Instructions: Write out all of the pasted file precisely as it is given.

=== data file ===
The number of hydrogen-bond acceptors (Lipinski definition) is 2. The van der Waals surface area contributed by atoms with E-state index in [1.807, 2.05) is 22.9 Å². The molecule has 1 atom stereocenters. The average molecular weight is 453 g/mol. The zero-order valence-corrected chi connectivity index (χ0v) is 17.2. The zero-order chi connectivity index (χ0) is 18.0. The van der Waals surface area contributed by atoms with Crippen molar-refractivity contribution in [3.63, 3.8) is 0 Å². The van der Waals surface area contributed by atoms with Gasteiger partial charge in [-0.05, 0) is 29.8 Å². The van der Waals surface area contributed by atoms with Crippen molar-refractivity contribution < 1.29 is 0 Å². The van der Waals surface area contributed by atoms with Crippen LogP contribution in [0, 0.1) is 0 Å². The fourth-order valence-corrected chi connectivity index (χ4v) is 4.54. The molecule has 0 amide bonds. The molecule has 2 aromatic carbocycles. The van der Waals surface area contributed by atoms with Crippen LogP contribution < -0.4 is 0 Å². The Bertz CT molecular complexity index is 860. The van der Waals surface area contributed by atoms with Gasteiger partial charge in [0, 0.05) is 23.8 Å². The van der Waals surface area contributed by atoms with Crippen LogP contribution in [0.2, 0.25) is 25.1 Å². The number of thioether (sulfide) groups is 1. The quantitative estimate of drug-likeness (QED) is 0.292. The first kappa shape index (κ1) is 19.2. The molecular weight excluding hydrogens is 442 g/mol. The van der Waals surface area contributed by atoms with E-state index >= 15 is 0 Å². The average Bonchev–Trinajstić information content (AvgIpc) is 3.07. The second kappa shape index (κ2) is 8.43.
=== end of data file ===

The number of hydrogen-bond acceptors (Lipinski definition) is 2. The van der Waals surface area contributed by atoms with E-state index in [1.807, 2.05) is 22.9 Å². The molecule has 1 atom stereocenters. The average molecular weight is 453 g/mol. The zero-order valence-corrected chi connectivity index (χ0v) is 17.2. The zero-order chi connectivity index (χ0) is 18.0. The van der Waals surface area contributed by atoms with Crippen molar-refractivity contribution in [3.63, 3.8) is 0 Å². The van der Waals surface area contributed by atoms with Gasteiger partial charge in [-0.05, 0) is 29.8 Å². The van der Waals surface area contributed by atoms with Crippen molar-refractivity contribution < 1.29 is 0 Å². The van der Waals surface area contributed by atoms with Crippen LogP contribution in [0, 0.1) is 0 Å². The fourth-order valence-corrected chi connectivity index (χ4v) is 4.54. The molecule has 0 amide bonds. The molecule has 2 aromatic carbocycles. The van der Waals surface area contributed by atoms with Crippen LogP contribution < -0.4 is 0 Å². The Bertz CT molecular complexity index is 860. The van der Waals surface area contributed by atoms with Gasteiger partial charge in [0, 0.05) is 23.8 Å². The van der Waals surface area contributed by atoms with Crippen LogP contribution in [0.2, 0.25) is 25.1 Å². The number of thioether (sulfide) groups is 1. The quantitative estimate of drug-likeness (QED) is 0.292. The first kappa shape index (κ1) is 19.2. The molecular weight excluding hydrogens is 442 g/mol. The van der Waals surface area contributed by atoms with E-state index >= 15 is 0 Å². The average Bonchev–Trinajstić information content (AvgIpc) is 3.07. The second kappa shape index (κ2) is 8.43.